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Dresden and Germany's
'Peaceful Revolution' of 1989

From: Dresden, Germany

Dresden 1989 demonstration inscription

PHOTOS: A pavement inscription on Prager Strasse and a commemorative column pay tribute to the October demonstrations of 1989.

Dresden was one many East German cities whose citizens contributed to the  "Peaceful Revolution," a movement that led to the opening of the borders between East and West Germany, the collapse of the Berlin Wall, and German reunification in 1990.

Dresden demonstrations - memorial columnThe first major "Peaceful Revolution" event in Dresden took place on October 4, 1989, when more than 5,000 people formed a procession along Prager Strasse (the main street between Dresden's central railroad station and Altstadt).

The crowd moved toward the Hauptbahnhof, where "freedom trains" were scheduled to pass through on their way from Prague to West Germany. (The "freedom trains" carried GDR citizens who had sought refuge at the West German Embassy in Prague.) Some 1,300 people were arrested during the October 4 demonstration or shortly afterwards.

Larger demonstrations followed. In nearby Leipzig, an estimated 70,000 protesters marched for freedom on October 9. (See our article on the Leipzig Monday Demonstrations.) On November 4, a million people demonstrated in Berlin, an event that led to the opening of the Berlin Wall on November 9. The GDR had its first free elections on March 18, 1990, and the reunification of Germany formally took place on October 3, 1990.

Retracing the Peaceful Revolution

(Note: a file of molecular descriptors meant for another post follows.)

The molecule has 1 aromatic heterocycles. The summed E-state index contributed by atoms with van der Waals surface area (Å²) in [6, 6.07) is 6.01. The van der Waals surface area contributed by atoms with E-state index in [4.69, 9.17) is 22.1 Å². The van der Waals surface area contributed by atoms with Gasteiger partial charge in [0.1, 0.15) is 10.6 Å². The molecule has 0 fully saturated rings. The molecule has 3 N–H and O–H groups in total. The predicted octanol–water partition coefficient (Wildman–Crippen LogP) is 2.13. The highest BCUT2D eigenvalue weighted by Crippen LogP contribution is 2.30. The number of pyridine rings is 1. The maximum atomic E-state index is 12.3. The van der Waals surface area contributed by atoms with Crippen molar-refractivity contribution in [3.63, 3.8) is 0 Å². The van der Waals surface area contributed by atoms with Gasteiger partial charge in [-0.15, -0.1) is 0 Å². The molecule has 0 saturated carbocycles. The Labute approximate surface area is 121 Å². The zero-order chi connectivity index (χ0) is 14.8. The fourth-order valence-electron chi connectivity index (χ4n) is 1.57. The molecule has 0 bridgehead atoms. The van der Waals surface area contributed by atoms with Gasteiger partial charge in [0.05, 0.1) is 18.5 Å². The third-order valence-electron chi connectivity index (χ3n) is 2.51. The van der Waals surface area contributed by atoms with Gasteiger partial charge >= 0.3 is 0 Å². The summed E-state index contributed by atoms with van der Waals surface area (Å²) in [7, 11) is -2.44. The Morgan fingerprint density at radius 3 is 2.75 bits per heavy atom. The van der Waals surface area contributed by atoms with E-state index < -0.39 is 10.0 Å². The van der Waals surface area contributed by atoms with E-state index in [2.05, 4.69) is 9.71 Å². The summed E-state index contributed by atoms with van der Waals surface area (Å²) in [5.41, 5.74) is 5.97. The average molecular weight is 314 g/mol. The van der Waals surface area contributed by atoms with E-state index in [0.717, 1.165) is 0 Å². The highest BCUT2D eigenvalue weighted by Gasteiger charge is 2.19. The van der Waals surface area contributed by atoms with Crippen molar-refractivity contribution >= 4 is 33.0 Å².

A press release from Dresden Tourism describes locations that recall the events of October, 1989:

"Visitors can tour Dresden and see places of commemoration relating to that dramatic period. These include writing on the pavement in Prager Strasse, the Kreuzkirche [a site of "peace prayers"], the Frauenkirche [where gatherings took place in front of the old church's ruins], and the propagandist mural Der Weg der roten Fahne ('The Way of the Red Flag') on the side of the Kulturpalast.

Semper Opera Dresden"Even the Semper Opera played a role in 1989: In her production of Fidelio on October 7, Christine Mielitz put GDR border fences and soldiers on the stage as symbols of a repressive system."

Bautzner Strasse Memorial

Another location that merits a visit is the Gedenkstätte Bautzner Strasse, or Bautzner Street Memorial, the former Stasi interrogation prison for the Dresden District of the GDR's State Security Service. The complex has been preserved in its original state, with interrogation rooms, receiving and transfer facilities, and prison cells. It also houses exhibitions that relate to the GDR, political oppression, and student opposition to the East German regime.

The Memorial is open Monday to Friday from 9 a.m.to 4 p.m. or by appointment. Admission is free.

GDR Museum

In Radebuel, on the outskirts of Dresden, the DDR Museum - Zeitreise (GDR Museum - a Journey Through Time) offers a nonpolitical look at daily life in the German Democratic Republic. It's open Tuesday to Sunday from 10 a.m. to 6 p.m. If you don't read German, see this page, which shows the museum's location on a map. (You can reach the museum from central Dresden on the No. 4 streetcar line; get off at the Wasastrasse stop.)

Back to: Dresden Index

Also see: GDR Tourism


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Semper Opera photo copyright © DWT/Christoph Münch.

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